Date & Time: Oct 24, 2016 at 0720 LT
Operator:
Registration:
N577MX
Flight Phase:
Takeoff (climb)
Survivors:
No
Schedule:
Luqa - Luqa
MSN:
AT-577
YOM:
1983
Country:
Malta
Region:
Europe
Crew on board:
2
Crew fatalities:
2
Pax on board:
3
Pax fatalities:
3
Other fatalities:
0
Total fatalities:
5
Captain / Total flying hours:
3511
Captain / Total hours on type:
1229
Copilot / Total flying hours:
21806
Copilot / Total hours on type:
2304
Aircraft flight hours:
9261
Circumstances:
The aircraft was involved in a maritime patrol flight over the Mediterranean Sea, carrying a crew of two and three members of the French Ministry of Defense. Shortly after takeoff from runway 13, while in initial climb, the twin engine aircraft banked to the right, hit a perimeter fence and crashed in a huge explosion on the Triq Carmelo Caruana Street. The aircraft was destroyed by impact forces and a post crash fire. All five occupants were killed. It was previously reported that the flight was performed on behalf of the EU Frontex Program but this was later denied by the Border Agency. The presence of all three French Officers was confirmed by the French Minister of Defense Jean-Yves Le Drian. It was also confirmed by the Government of Malta that this kind of flight was performed by the French Customs since five months, an official operation of surveillance to identify human traffic and narcotics routes in the Mediterranean Sea.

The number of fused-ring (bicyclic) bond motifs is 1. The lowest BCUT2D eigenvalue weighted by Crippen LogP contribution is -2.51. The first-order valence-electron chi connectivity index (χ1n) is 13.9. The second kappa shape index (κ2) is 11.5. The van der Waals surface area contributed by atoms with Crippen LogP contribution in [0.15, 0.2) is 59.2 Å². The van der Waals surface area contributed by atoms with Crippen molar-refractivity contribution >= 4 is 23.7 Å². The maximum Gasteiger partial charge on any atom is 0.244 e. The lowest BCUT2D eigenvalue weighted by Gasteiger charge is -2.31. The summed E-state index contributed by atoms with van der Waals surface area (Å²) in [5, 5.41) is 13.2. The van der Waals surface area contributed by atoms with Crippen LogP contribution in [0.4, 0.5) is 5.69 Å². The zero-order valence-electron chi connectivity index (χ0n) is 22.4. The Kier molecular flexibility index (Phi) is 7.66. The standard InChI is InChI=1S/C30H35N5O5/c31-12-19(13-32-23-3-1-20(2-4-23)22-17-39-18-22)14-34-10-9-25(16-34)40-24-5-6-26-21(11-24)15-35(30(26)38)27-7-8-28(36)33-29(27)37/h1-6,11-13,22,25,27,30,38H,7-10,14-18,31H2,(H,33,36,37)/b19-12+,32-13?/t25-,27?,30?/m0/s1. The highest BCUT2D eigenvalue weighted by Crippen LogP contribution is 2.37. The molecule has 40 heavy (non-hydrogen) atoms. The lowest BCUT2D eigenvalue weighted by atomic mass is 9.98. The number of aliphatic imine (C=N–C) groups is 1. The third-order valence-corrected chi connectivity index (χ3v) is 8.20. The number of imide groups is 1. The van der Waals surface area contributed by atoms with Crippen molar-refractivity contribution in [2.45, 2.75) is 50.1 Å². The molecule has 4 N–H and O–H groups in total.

Probable cause:
Investigations show that a technical malfunction was the cause of the accident. This malfunction probably originated in the specific modifications of the aircraft and in the application of an inappropriate maintenance to these modifications.
Three scenarios can be envisaged:
- rupture of the HF antenna, which then wrapped around the elevator control surface;
- inadvertent activation of the SAS, countered by the pilot;
- jamming of the elevator due to a technical failure in the flight control line.
Given the condition of the wreckage and the absence of witness reports from the crew, only a flight data recorder could have enabled the BEA-É to confirm one of these hypotheses.
However, in consideration of the factors detailed in the analysis, the hypothesis of damage to a component of the elevator control line remains the most plausible explanation.
Final Report:
N577MX.pdf4.87 MB